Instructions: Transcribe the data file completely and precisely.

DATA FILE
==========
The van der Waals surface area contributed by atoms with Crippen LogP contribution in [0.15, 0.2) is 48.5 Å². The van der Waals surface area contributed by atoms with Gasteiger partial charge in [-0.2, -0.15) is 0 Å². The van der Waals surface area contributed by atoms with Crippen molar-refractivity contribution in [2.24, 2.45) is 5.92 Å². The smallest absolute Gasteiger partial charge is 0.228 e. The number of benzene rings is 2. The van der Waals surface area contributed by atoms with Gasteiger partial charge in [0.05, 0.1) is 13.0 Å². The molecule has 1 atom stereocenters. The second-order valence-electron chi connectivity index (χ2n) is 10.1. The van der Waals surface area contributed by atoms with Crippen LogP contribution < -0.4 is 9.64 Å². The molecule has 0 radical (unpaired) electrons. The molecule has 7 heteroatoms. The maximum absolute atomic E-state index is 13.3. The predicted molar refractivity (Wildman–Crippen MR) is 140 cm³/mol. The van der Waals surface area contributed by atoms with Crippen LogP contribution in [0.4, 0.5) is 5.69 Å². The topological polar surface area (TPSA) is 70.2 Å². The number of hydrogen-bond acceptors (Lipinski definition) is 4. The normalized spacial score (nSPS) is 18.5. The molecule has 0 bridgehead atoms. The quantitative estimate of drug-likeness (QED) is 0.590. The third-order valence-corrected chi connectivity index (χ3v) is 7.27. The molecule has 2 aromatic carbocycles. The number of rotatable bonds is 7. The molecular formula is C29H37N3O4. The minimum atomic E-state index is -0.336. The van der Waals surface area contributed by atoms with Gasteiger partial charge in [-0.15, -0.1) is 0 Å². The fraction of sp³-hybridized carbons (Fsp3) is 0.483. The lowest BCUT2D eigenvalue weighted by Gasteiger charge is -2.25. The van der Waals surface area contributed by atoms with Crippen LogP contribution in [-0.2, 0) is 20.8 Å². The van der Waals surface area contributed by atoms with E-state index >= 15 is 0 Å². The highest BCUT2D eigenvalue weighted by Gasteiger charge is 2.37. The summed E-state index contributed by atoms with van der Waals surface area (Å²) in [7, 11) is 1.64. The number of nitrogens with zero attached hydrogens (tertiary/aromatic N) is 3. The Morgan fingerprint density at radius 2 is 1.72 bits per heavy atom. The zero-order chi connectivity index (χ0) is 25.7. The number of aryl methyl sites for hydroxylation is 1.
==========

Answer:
The van der Waals surface area contributed by atoms with Crippen LogP contribution in [0.15, 0.2) is 48.5 Å². The van der Waals surface area contributed by atoms with Gasteiger partial charge in [-0.2, -0.15) is 0 Å². The van der Waals surface area contributed by atoms with Crippen molar-refractivity contribution in [2.24, 2.45) is 5.92 Å². The smallest absolute Gasteiger partial charge is 0.228 e. The number of benzene rings is 2. The van der Waals surface area contributed by atoms with Gasteiger partial charge in [0.05, 0.1) is 13.0 Å². The molecule has 1 atom stereocenters. The second-order valence-electron chi connectivity index (χ2n) is 10.1. The van der Waals surface area contributed by atoms with Crippen LogP contribution < -0.4 is 9.64 Å². The molecule has 0 radical (unpaired) electrons. The molecule has 7 heteroatoms. The maximum absolute atomic E-state index is 13.3. The predicted molar refractivity (Wildman–Crippen MR) is 140 cm³/mol. The van der Waals surface area contributed by atoms with Crippen LogP contribution in [0.4, 0.5) is 5.69 Å². The topological polar surface area (TPSA) is 70.2 Å². The number of hydrogen-bond acceptors (Lipinski definition) is 4. The normalized spacial score (nSPS) is 18.5. The molecule has 0 bridgehead atoms. The quantitative estimate of drug-likeness (QED) is 0.590. The third-order valence-corrected chi connectivity index (χ3v) is 7.27. The molecule has 2 aromatic carbocycles. The number of rotatable bonds is 7. The molecular formula is C29H37N3O4. The minimum atomic E-state index is -0.336. The van der Waals surface area contributed by atoms with Gasteiger partial charge in [-0.15, -0.1) is 0 Å². The fraction of sp³-hybridized carbons (Fsp3) is 0.483. The lowest BCUT2D eigenvalue weighted by Gasteiger charge is -2.25. The van der Waals surface area contributed by atoms with Crippen LogP contribution in [-0.2, 0) is 20.8 Å². The van der Waals surface area contributed by atoms with E-state index >= 15 is 0 Å². The highest BCUT2D eigenvalue weighted by Gasteiger charge is 2.37. The summed E-state index contributed by atoms with van der Waals surface area (Å²) in [7, 11) is 1.64. The number of nitrogens with zero attached hydrogens (tertiary/aromatic N) is 3. The Morgan fingerprint density at radius 2 is 1.72 bits per heavy atom. The zero-order chi connectivity index (χ0) is 25.7. The number of aryl methyl sites for hydroxylation is 1.